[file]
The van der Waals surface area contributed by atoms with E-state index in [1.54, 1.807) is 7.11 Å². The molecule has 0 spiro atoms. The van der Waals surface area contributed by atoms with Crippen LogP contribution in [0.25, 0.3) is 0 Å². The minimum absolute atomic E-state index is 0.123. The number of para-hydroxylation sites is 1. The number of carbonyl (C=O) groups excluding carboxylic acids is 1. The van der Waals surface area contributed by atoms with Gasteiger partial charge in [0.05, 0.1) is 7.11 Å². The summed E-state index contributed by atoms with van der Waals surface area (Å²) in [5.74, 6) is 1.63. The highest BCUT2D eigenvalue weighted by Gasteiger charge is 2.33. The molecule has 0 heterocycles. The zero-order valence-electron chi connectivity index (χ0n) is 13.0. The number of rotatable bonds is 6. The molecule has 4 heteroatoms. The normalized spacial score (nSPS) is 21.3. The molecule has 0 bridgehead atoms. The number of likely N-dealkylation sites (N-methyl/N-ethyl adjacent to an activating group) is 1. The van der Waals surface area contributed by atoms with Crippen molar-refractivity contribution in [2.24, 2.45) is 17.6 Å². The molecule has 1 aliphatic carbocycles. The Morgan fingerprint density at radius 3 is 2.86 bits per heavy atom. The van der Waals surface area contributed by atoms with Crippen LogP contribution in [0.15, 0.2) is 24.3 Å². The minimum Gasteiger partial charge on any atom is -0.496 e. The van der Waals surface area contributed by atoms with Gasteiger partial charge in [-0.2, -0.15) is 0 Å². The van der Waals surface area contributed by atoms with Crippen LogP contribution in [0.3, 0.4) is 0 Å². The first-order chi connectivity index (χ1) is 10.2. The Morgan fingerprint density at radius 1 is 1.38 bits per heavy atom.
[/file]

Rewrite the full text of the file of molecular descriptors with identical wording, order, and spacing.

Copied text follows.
The van der Waals surface area contributed by atoms with E-state index in [1.54, 1.807) is 7.11 Å². The molecule has 0 spiro atoms. The van der Waals surface area contributed by atoms with Crippen LogP contribution in [0.25, 0.3) is 0 Å². The minimum absolute atomic E-state index is 0.123. The number of para-hydroxylation sites is 1. The number of carbonyl (C=O) groups excluding carboxylic acids is 1. The van der Waals surface area contributed by atoms with Gasteiger partial charge in [0.05, 0.1) is 7.11 Å². The summed E-state index contributed by atoms with van der Waals surface area (Å²) in [5.74, 6) is 1.63. The highest BCUT2D eigenvalue weighted by Gasteiger charge is 2.33. The molecule has 0 heterocycles. The zero-order valence-electron chi connectivity index (χ0n) is 13.0. The number of rotatable bonds is 6. The molecule has 4 heteroatoms. The normalized spacial score (nSPS) is 21.3. The molecule has 0 bridgehead atoms. The number of likely N-dealkylation sites (N-methyl/N-ethyl adjacent to an activating group) is 1. The van der Waals surface area contributed by atoms with Crippen molar-refractivity contribution in [2.24, 2.45) is 17.6 Å². The molecule has 1 aliphatic carbocycles. The Morgan fingerprint density at radius 3 is 2.86 bits per heavy atom. The van der Waals surface area contributed by atoms with Crippen LogP contribution in [0.15, 0.2) is 24.3 Å². The minimum Gasteiger partial charge on any atom is -0.496 e. The van der Waals surface area contributed by atoms with Gasteiger partial charge in [-0.2, -0.15) is 0 Å². The van der Waals surface area contributed by atoms with Crippen LogP contribution in [0.3, 0.4) is 0 Å². The first-order chi connectivity index (χ1) is 10.2. The Morgan fingerprint density at radius 1 is 1.38 bits per heavy atom.